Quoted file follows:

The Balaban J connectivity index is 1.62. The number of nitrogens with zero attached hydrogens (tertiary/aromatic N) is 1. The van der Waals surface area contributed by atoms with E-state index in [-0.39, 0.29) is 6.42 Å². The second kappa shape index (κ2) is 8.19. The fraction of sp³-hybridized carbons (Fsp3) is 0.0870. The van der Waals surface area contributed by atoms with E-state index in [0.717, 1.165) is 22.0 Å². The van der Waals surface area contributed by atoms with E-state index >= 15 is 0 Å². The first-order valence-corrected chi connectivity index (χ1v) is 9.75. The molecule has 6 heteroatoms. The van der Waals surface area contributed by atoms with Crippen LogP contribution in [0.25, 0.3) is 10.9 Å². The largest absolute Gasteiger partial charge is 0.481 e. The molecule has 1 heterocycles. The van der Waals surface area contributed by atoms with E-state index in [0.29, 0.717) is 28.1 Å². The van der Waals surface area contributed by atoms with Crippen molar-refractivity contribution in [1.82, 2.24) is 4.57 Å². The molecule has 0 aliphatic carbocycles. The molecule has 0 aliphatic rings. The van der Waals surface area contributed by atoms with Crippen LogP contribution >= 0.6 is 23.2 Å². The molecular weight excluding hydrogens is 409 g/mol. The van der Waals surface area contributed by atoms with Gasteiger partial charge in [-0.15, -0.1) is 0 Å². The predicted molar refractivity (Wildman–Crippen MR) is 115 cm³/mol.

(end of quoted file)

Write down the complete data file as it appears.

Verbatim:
The Balaban J connectivity index is 1.62. The number of nitrogens with zero attached hydrogens (tertiary/aromatic N) is 1. The van der Waals surface area contributed by atoms with E-state index in [-0.39, 0.29) is 6.42 Å². The second kappa shape index (κ2) is 8.19. The fraction of sp³-hybridized carbons (Fsp3) is 0.0870. The van der Waals surface area contributed by atoms with E-state index in [0.717, 1.165) is 22.0 Å². The van der Waals surface area contributed by atoms with E-state index >= 15 is 0 Å². The first-order valence-corrected chi connectivity index (χ1v) is 9.75. The molecule has 6 heteroatoms. The van der Waals surface area contributed by atoms with Crippen LogP contribution in [0.25, 0.3) is 10.9 Å². The largest absolute Gasteiger partial charge is 0.481 e. The molecule has 1 heterocycles. The van der Waals surface area contributed by atoms with E-state index in [0.29, 0.717) is 28.1 Å². The van der Waals surface area contributed by atoms with Crippen molar-refractivity contribution in [1.82, 2.24) is 4.57 Å². The molecule has 0 aliphatic carbocycles. The molecule has 0 aliphatic rings. The van der Waals surface area contributed by atoms with Crippen LogP contribution >= 0.6 is 23.2 Å². The molecular weight excluding hydrogens is 409 g/mol. The van der Waals surface area contributed by atoms with Gasteiger partial charge in [-0.15, -0.1) is 0 Å². The predicted molar refractivity (Wildman–Crippen MR) is 115 cm³/mol.